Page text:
Even in our text Jesus speaks and all the soldiers fall to the ground. There was the clear sign that Jesus could have walked away without a problem. The proof was right there that when Jesus went with the guards He went willingly. Peter should have known that Christ willingly went to the cross.
Peter was so focused on the way things looked in that moment, that he either forgot or disregarded all the things that he should have known about Jesus.
We are no better than Peter. We get focused on the moment in front of us and the way things look from an earthly perspective, and we forget. We forget that it is Christ who died and rose again from the dead, who sits on the right hand of God the Father. We forget that God did not withhold even His own Son from us.
How do we misunderstand God’s plans?
This last Sunday your Gospel reading may have been the account of the man born blind. There is another case were everyone misunderstood God’s plan. The pharisees, the disciples, even the man who was blind, they all misunderstood.
This man had spent his whole life being told, “You are blind because you are a sinner. You are under God’s curse. God has rejected you.”
Then here comes Jesus and Jesus says, “No.” God isn’t picking on this man. God has turned his back on him. Rather God has specially chosen him as a vessel through whom the glory of God will break forth upon the earth.
The man born blind is filled with joy. He is overjoyed to see again. He is also overjoyed to know that God doesn’t hate him. Through Jesus he finally understands. Rather than being under the wrath of God, he was specially chosen by God.
We do the same thing. We forget what Jesus told his disciples about this blind man. Bad things happen to us, and we often think. “God is punishing me.” It’s not hard for us to think up reasons why God might be punishing us. We know our sin. It’s easy for us to remember some sin that God might be punishing us for.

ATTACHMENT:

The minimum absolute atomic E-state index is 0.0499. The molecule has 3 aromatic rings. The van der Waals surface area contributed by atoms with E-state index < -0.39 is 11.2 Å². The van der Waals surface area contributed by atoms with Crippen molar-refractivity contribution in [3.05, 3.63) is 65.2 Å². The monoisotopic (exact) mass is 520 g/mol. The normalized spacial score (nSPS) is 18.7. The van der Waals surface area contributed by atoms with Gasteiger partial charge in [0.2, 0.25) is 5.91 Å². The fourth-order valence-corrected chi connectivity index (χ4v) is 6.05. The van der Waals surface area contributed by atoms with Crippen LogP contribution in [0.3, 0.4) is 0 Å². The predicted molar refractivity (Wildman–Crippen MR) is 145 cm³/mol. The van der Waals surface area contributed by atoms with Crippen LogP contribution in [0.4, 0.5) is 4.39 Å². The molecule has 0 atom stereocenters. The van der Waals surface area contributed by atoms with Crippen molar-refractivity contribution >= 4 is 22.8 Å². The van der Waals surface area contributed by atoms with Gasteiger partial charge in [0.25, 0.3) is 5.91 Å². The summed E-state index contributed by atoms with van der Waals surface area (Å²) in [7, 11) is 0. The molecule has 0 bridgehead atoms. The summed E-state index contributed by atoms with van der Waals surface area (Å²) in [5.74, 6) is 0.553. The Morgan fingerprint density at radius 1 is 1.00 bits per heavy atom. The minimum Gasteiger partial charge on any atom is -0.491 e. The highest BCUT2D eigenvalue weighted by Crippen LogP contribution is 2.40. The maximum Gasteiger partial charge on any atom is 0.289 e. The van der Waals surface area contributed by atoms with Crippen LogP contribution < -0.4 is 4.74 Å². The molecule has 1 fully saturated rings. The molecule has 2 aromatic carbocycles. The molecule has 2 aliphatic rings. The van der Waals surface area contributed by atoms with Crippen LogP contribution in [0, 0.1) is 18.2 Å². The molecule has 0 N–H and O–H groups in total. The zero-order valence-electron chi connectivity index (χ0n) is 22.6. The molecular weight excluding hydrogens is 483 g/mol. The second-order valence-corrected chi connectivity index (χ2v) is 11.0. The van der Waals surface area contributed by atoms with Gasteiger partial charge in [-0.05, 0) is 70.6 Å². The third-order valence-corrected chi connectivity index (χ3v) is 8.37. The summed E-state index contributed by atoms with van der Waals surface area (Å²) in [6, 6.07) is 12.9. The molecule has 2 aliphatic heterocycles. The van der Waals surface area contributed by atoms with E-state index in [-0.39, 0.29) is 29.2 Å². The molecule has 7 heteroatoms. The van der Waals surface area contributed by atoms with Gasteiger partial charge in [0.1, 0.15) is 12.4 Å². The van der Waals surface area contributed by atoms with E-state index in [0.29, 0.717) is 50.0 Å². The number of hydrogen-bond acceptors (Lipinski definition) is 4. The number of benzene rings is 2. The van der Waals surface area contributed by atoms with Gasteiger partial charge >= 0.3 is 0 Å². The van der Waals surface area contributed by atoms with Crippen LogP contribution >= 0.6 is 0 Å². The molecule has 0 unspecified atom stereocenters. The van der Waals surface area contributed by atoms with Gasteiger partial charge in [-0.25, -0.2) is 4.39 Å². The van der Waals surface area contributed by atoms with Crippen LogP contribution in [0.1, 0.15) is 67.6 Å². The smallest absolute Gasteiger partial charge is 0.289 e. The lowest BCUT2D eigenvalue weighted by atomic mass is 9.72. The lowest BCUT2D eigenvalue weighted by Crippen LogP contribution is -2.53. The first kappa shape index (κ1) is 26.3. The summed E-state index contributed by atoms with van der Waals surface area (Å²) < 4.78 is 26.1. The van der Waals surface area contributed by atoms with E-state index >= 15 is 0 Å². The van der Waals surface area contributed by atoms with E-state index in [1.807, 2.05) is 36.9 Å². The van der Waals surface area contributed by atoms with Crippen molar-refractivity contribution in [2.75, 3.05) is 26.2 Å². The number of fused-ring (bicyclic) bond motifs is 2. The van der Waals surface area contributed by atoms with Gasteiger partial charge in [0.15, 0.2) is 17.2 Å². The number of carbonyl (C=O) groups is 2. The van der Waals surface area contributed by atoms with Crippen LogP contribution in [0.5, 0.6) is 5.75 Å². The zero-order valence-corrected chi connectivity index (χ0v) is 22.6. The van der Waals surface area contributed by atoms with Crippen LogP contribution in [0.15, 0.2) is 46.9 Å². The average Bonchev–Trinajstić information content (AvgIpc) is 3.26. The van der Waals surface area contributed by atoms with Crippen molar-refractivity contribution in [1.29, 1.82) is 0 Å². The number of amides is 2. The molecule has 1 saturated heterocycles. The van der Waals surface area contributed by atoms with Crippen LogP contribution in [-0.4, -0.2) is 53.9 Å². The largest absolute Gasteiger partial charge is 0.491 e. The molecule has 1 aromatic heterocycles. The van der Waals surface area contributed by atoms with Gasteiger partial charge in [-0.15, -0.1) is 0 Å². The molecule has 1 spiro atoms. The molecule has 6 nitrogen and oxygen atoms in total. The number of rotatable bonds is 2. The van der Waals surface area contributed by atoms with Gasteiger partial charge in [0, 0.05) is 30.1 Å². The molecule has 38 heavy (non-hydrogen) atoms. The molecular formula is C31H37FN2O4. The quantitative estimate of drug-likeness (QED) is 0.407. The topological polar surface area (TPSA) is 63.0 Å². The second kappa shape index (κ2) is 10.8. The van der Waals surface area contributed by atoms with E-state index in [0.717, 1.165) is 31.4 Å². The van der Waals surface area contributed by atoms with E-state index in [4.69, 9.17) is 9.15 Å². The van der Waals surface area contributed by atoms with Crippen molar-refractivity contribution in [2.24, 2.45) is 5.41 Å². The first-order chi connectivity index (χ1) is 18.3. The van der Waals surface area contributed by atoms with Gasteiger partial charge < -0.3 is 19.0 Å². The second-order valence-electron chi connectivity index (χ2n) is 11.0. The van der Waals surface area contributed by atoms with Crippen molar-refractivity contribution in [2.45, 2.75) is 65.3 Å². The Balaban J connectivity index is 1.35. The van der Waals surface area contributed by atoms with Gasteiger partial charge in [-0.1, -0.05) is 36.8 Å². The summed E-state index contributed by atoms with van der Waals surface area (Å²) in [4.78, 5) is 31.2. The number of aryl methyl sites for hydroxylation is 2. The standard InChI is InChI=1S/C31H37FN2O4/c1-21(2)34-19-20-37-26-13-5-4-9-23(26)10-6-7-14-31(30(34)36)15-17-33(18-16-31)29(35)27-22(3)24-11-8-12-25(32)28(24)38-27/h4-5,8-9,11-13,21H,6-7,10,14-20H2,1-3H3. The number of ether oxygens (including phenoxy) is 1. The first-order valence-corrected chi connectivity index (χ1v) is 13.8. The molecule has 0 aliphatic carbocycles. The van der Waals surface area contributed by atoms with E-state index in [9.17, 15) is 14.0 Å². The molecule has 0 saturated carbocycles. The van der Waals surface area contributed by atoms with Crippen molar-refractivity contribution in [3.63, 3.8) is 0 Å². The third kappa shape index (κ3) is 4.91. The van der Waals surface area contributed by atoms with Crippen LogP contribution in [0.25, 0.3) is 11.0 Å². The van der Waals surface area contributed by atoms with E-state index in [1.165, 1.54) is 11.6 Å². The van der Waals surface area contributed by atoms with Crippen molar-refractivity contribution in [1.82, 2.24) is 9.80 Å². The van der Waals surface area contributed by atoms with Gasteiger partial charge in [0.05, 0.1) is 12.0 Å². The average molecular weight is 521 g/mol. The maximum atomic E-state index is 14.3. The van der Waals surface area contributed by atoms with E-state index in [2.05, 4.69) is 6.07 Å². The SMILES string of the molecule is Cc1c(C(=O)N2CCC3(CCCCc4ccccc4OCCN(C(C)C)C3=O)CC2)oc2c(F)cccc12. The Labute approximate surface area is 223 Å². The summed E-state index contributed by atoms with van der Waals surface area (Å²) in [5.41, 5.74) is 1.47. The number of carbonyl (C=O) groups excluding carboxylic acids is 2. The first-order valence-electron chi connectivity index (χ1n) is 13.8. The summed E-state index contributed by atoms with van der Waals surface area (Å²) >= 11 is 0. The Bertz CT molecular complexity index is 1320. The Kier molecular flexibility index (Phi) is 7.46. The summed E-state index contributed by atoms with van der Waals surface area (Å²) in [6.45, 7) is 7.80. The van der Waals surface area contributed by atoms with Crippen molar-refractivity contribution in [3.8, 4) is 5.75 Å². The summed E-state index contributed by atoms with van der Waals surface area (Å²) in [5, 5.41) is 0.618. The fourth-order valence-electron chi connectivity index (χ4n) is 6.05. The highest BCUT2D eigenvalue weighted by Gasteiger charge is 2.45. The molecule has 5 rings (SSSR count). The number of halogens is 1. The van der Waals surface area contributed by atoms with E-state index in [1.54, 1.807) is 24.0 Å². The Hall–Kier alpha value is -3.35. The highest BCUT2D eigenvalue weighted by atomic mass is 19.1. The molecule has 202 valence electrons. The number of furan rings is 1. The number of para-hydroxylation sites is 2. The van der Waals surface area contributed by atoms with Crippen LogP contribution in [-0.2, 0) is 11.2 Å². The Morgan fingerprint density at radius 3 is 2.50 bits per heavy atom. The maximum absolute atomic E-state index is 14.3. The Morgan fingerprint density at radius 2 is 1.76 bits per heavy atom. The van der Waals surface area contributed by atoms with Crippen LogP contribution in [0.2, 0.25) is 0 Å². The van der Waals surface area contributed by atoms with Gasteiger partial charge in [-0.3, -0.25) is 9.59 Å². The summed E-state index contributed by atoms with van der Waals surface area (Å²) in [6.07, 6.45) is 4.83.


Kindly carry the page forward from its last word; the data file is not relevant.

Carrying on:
We think, “Why is God picking on me? Why me God? it’s not fair.”
We think, “Why isn’t God answering my prayer? Has God abandoned me?”
Peter should have known better. Jesus had clearly told him on multiple occasions and the proof was right there. We should know better too. How many times has God told us He is not going to punish us for our sins. Jesus took that punishment upon himself. Yet in the moment we often forget.
The greatest heroes of faith were not those who went out and slew giants but those who simply accepted suffering, trusting that it was God’s will. They like Jesus accepted the way of the cross. People like Daniel, Joseph, and David. Sure, David slew Goliath but the faith it took to kill Goliath was not as great as the faith it took not to kill king Saul when he had him at his mercy in the cave.
David had learned a lesson that Peter in our text had not. Sometimes we must be ready to draw our swords for Christ, bot more often we have to be ready to sheath them. Sheathing our swords takes greater faith. Sheathing our swords and trusting that God has everything under control. Peter’s faith was great enough to fight God’s enemies, but it was not great enough to accept the cross.
We’ve been going through the book of Daniel in bible class and just this last Sunday we talked about Daniel chapter eight. In Daniel chapter eight, you have the vision of the ram and the goat. The ram represents the Persian empire, and the goat represents the Greek empire. The goat begins with one horn representing Alexander the Great. The one horn is replaced with four horns representing the Diadochi, the four generals that split up Alexander’s empire after he died.